The electron microscope requires that the electron beam be in a vacuum, because electrons cannot travel far in air at atmospheric pressure. Pumps empty the column and specimen chamber of the electron microscope. Living specimens cannot be examined with an electron microscope, since they will not survive in a vacuum.
The magnification in magnetic electron microscopes is determined by the strength of the current passing through the electric and electromagnetic lens coils. Changing the current through the objective lens coil focuses the image. In the optical microscope the image is determined by absorption of light by the specimen; in the electron microscope the image results from a scattering of electrons by atoms of the specimen. Since an atom, with a high atomic number, have more electrons than a light atom, it appears darker.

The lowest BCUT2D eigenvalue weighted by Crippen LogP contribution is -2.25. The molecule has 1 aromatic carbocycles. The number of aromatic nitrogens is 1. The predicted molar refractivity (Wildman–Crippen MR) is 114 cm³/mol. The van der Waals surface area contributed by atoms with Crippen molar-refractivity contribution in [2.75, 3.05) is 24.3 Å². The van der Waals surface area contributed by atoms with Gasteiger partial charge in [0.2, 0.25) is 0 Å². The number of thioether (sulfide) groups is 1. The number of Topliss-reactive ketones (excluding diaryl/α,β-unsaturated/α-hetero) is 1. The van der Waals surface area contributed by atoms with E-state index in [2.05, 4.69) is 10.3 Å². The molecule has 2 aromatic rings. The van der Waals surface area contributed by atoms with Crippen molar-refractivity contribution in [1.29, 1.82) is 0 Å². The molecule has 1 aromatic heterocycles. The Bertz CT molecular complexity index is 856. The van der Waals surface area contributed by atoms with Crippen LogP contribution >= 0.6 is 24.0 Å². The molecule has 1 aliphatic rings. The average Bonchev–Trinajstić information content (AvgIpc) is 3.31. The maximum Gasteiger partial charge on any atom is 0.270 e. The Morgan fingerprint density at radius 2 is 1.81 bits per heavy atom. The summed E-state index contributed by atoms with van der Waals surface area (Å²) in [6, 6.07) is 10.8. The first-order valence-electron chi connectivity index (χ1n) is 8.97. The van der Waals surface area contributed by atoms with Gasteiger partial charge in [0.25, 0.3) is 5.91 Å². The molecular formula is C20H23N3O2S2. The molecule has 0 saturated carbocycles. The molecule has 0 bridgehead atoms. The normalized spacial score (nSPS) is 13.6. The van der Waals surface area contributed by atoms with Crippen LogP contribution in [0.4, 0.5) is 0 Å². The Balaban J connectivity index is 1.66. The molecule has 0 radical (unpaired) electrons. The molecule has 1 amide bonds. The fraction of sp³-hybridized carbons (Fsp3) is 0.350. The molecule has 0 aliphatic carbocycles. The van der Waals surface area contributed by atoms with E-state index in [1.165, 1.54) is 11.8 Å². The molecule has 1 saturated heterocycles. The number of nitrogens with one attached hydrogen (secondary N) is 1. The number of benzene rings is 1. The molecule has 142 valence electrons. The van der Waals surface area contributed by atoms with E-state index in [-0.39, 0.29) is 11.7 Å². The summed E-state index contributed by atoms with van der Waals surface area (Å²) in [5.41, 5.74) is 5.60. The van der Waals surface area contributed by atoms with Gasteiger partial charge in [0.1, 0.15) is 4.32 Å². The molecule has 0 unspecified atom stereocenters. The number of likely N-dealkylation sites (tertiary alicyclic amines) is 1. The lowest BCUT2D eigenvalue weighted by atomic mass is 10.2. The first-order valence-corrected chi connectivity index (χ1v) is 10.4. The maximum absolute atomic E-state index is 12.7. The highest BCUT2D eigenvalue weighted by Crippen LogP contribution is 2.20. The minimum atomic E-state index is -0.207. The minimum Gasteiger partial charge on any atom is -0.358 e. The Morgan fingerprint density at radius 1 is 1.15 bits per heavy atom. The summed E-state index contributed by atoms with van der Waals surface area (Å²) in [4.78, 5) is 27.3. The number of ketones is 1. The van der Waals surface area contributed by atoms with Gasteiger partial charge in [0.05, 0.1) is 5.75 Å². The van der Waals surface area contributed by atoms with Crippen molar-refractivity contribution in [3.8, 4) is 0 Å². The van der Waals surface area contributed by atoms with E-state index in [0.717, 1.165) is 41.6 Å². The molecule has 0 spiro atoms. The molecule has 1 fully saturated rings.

As the beam passes through a specimen, each tiny differences in the structure of the specimen causes a variation in the electron stream. The image produced is then projected onto a fluorescent screen or recorded on film. The electron microscope, with its tremendous resolving power, can magnify specimens over 50,000 times.